SSL lends a hand to smallsat startups

From technical assistance to access to financing, a satellite shop sets itself up as smallsat one-stop

Space Systems Loral, a company best known for building geostationary telecommunications satellites as big as school buses, is expanding its role in the small satellite business by offering its assistance — and that of its parent company MDA Corp. of Canada — to startups.

“No matter what you are trying to do, if it touches space we can work with you to build a mission,” Hale Reynolds, Space Systems Loral business development director, said Nov. 16 at a Silicon Valley Space Center TechTalk. “We have competency in any kind of space hardware manufacturing as well as on the business side and the data-distribution side.”

SSL has contracts to build 21 satellites for low Earth orbit, including 13 for Google’s Earth-observation subsidiary Terra Bella, seven for customers it cannot yet name due to non-disclosure agreements and one for Telesat, the Canadian satellite communications company planning to build a constellation of at least 117 satellites to provide internet access. Six of the satellites SSL cannot yet discuss are being built for a single customer.

Telesat, which is owned by Loral Space and Communications of New York and Canada’s PSP Investments pension fund, awarded contracts in April to SSL and Britain’s Surrey Satellite Technology Limited to each build a single prototype Ka-band satellite for its planned constellation. The prototypes are scheduled to launch in 2017.

This is not SSL’s first foray into low Earth orbit constellations. MDA purchased SSL from Loral in 2012. When it was part of Loral, SSL built more than 70 satellites for Globalstar, a satellite telephone network conceived in the 1990s that struggled to attract investment and filed for Chapter 11 bankruptcy protection in 2002 due in part to the rapid expansion of cellphone service.

After that experience, there was a bit of reluctance at SSL to embrace low-Earth-orbit constellations, “but lower spacecraft and launch costs are now allowing more business cases to close,” Reynolds said.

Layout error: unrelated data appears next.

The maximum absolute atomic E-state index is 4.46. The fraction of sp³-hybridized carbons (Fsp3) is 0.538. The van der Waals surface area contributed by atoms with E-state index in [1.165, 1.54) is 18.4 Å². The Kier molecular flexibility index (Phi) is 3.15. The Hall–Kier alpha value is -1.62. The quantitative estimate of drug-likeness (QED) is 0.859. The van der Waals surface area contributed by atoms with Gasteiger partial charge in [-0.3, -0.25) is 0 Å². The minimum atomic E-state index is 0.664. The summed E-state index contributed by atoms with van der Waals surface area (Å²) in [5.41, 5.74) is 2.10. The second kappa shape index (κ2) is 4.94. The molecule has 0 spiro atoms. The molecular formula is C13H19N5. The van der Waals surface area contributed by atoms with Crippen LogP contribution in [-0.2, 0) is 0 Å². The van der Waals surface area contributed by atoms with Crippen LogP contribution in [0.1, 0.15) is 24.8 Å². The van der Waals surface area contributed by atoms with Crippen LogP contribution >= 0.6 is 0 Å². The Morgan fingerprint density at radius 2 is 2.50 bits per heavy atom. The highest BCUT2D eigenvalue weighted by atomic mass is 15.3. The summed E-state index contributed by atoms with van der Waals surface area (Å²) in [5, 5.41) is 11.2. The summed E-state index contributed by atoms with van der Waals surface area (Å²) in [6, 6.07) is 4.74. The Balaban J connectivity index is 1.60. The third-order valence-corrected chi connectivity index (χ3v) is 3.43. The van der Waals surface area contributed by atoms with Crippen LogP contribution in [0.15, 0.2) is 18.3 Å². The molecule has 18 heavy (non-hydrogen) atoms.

Four of the 13 SkySats that SSL is building for Terra Bella launched in September on an Arianespace Vega rocket. Credit: SSL ARTIST’S CONCEPT

Four of the 13 SkySats that SSL is building
for Terra Bella launched in September on
an Arianespace Vega rocket. Credit: SSL ARTIST’S CONCEPT

In 2014, Terra Bella, then called Skybox Imaging, hired SSL to build 13 satellites weighing roughly 100 kilograms to gather high-resolution still and video imagery from low Earth orbit. Under the terms of the deal, SSL obtained an exclusive license to market the small satellite bus.

Since 2014, SSL has been building small satellites in a dedicated manufacturing facility at its Palo Alto headquarters. The firm set up parallel production lines to speed work on Terra Bella satellites. Unlike the enormous geostationary telecommunications satellites that often take years to design and build because each is unique, SSL could build some small satellites in a matter of weeks, Reynolds said.

For a new constellation, SSL might spend “a number of months” building the first satellite, “but we can get that down to build-times measured in weeks if we are pumping out dozens,” Reynolds said.

In addition to building satellites under fixed-price contracts with defined delivery schedules, SSL is offering to help startups acquire Federal Communications Commission and National Oceanic and Atmospheric Administration licenses, find launch vehicles and financing, navigate the U.S. regulatory process, operate satellites in orbit and sell Earth-observation data.

“If, for example, you are interested in an Earth-observation mission, we have groups that can help with ground systems, satellite operations, data downlink, production and distribution,” Reynolds said. SSL has access to a global network of resellers for space-based remote-sensing data and ties to the U.S. government agencies that buy data, he added.

Through its parent company, SSL also can help startups access financing through Export Development Canada, an important advantage since the U.S. Export-Import Bank cannot currently approve loans of more than $10 million because Congress has blocked nominees from joining the bank’s board, which prevents the quorum the bank board needs to approve large loans.

“Often startups have great ideas and interesting business cases but they need a proven company to stand behind their concepts and demonstrate their feasibility and manufacturability to equity and debt financiers,” Reynolds said. “SSL is accustomed to helping startups attract financing this way.”

For example, SSL supported Terra Bella’s business plan before the company, then known as Skybox Imaging, was purchased in 2014 by Google, SSL spokeswoman Wendy Lewis said. MDA also helped San Francisco-based Earth-observation constellation operator Planet with business planning as part of its role as prime contractor for the RapidEye mission, she added. In 2015, Planet acquired Berlin-based BlackBridge and its five-satellite RapidEye medium-resolution imaging satellites.

Most startups have set their sites on low Earth orbit, but SSL also is offering transportation to companies planning to send spacecraft into more distant orbits. “Our large geostationary telecommunication satellites are so big that we actually have extra capacity,” Reynolds said.

 “If you have a small satellite you want to go to geostationary orbit or geostationary transfer orbit, we can host you as a rideshare out to those areas and then deploy your spacecraft.”